By Jack Ashby, on 16 March 2015
Imagine that you are in a place no-one from your country has ever been before. You have just set eyes on an animal incomparible to anything you’ve ever encountered – it might as well be an alien. Cameras haven’t been invented. It will take a year for you or anything you send to reach home. Your job is to communicate what you’ve discovered to the people back home.
The artistic outcomes of scenarios like this are the basis for much of our exhibition Strange Creatures: The Art of Unknown Animals, which opens today.
The natural history of art; the art history of nature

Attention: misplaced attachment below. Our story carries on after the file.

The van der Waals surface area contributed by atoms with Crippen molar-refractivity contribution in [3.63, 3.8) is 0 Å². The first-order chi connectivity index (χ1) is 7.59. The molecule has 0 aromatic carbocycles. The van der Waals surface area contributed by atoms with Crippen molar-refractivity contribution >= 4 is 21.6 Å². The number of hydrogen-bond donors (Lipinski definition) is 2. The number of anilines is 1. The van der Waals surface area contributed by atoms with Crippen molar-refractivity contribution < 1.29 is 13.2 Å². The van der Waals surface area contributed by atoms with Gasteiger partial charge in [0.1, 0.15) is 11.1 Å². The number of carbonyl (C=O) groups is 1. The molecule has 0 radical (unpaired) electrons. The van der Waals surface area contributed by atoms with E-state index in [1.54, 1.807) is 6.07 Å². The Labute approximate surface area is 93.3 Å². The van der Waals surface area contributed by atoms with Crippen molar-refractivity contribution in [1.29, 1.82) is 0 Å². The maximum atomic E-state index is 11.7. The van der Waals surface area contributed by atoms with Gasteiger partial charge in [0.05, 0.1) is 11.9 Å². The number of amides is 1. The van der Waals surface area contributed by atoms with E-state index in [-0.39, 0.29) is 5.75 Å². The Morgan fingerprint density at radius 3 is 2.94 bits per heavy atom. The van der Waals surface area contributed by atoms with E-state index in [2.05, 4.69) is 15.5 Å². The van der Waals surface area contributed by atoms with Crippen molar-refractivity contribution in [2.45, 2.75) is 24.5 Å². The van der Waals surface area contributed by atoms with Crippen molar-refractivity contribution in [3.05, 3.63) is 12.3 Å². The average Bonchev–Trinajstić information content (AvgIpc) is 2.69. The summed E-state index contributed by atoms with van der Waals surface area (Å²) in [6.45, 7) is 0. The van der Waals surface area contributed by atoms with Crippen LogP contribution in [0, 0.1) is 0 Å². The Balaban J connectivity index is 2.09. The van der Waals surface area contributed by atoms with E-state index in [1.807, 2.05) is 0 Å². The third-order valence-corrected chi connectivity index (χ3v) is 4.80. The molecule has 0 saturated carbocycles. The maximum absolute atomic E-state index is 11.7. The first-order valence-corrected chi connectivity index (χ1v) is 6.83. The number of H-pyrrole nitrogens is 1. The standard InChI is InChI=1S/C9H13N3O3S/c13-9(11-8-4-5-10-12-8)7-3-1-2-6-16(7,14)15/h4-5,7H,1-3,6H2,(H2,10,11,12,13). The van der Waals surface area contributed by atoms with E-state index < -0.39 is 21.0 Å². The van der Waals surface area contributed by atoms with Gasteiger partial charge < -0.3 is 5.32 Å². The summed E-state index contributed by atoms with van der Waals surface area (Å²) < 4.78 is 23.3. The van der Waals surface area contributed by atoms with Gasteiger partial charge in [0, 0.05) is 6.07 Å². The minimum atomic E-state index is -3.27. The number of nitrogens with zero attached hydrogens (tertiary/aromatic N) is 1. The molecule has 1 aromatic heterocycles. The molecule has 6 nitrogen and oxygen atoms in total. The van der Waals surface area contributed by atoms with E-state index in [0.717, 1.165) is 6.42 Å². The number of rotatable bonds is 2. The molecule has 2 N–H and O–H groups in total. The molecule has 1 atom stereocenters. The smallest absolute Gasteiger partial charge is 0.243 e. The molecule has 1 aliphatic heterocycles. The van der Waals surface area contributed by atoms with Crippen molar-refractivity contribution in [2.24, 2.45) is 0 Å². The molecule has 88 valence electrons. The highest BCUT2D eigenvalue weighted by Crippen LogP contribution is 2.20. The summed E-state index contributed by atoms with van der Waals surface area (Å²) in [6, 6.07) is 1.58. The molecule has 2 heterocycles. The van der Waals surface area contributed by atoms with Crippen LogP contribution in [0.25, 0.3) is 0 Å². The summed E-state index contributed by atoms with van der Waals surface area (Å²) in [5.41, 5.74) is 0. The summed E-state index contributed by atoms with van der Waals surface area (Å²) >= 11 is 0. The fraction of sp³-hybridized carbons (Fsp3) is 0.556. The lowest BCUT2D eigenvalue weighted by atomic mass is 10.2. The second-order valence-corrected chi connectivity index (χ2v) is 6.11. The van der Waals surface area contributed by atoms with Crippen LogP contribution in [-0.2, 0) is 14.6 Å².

By examining the world of animal representations, the exhibition explores how imagery has been used to bring newly discovered animals into the public eye. From the earliest days of exploration, visual depictions in artworks, books, the media and even toys have been essential in representing exotic species that are alien to people at home.
Strange Creatures investigates what we can learn about art history by researching natural history, and what art history can contribute to natural history.